Style and Delivery For Singing Songwriters

Good quality delivery is absolutely dependent on the energy you put out to the audience. With strong breath support and vocal technique you can deliver your songs with the intensity appropriate for the message you are trying to convey. Your message should flow through you and to the listener. You want your notes to connect. Primary focus should be smooth movement throughout every phrase. Often, without good support the voice wobbles or is choppy and can distract the listener from the message. This smooth flow is called “legato”. It is a technique to learn and practice, however, just being conscious of it can make a difference. So start there.

My experience is that the key of the song is the biggest culprit for limiting the potential of its delivery. A common mistake with songwriters is to sing every song in the same key, or sing in low range because they think it is the most comfortable. I believe this is due in part to the writer not knowing their own vocal potential. For example, a slow song that’s melodic and intimate throughout is going to sound better in the low to mid range of the voice. The melody of a power ballad is usually written so that the chorus is anywhere from a third, to an octave higher than the verses. In this case, the singer should determine the key by the strongest notes/ words in the chorus. The strongest notes in the vocal range are usually upper-mid range, or “belting” range. High-energy songs are great with the choruses in the mid to upper-mid range throughout or with the verses in the mid range only.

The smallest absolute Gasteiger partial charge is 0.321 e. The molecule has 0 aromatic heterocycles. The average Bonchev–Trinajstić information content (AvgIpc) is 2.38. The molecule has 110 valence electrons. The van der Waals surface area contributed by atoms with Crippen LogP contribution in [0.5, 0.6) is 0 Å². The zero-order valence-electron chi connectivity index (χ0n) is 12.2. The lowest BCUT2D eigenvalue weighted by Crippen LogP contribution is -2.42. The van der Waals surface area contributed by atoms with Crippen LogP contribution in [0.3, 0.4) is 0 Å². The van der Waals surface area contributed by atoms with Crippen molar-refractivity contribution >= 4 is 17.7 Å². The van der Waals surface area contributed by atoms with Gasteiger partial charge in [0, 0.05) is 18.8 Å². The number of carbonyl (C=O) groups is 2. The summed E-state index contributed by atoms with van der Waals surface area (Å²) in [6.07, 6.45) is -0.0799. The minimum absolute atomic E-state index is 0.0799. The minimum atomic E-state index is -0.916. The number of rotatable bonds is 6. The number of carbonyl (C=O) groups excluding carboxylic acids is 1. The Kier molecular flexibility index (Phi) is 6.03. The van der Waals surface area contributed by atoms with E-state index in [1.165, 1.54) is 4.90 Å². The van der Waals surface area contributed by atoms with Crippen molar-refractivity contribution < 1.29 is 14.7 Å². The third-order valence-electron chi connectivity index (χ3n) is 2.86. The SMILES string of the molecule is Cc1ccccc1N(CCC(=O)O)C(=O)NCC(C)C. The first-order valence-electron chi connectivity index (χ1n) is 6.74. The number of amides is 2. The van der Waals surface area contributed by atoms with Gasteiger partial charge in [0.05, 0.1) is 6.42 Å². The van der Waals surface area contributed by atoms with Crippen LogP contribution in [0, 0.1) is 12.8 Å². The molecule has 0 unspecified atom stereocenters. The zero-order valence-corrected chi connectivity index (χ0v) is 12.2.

Is this confusing enough yet? Are you thinking, “What is my low range, my mid range, my upper-mid range?” Well, there are general technical rules to explain this, but I prefer to explain it this way. Start by singing the very bottom note that you can hit. Find it on the keyboard or guitar and write it down. Then continue singing by half steps or whole steps. Your low range will have several notes. When you feel like you have to use a little more effort to sing a note, you are entering your mid range. Find this on the keyboard or guitar and write it down. When you again feel like you have to use a little more effort to sing a note, and you get louder you are entering your upper mid range. Write it down. When you reach very loud and feel you can’t go higher you are at the top of your upper mid range. If you keep going and your voice “flips over”, you have probably entered your head voice or lower high range. Notice that your head voice will get stronger if you continue going higher. The average singer should have about two octaves of total range. At least an octave and a half should be below the place where the voice “flips over”. The notes that you wrote down can assist you in deciding what key you want to sing a song.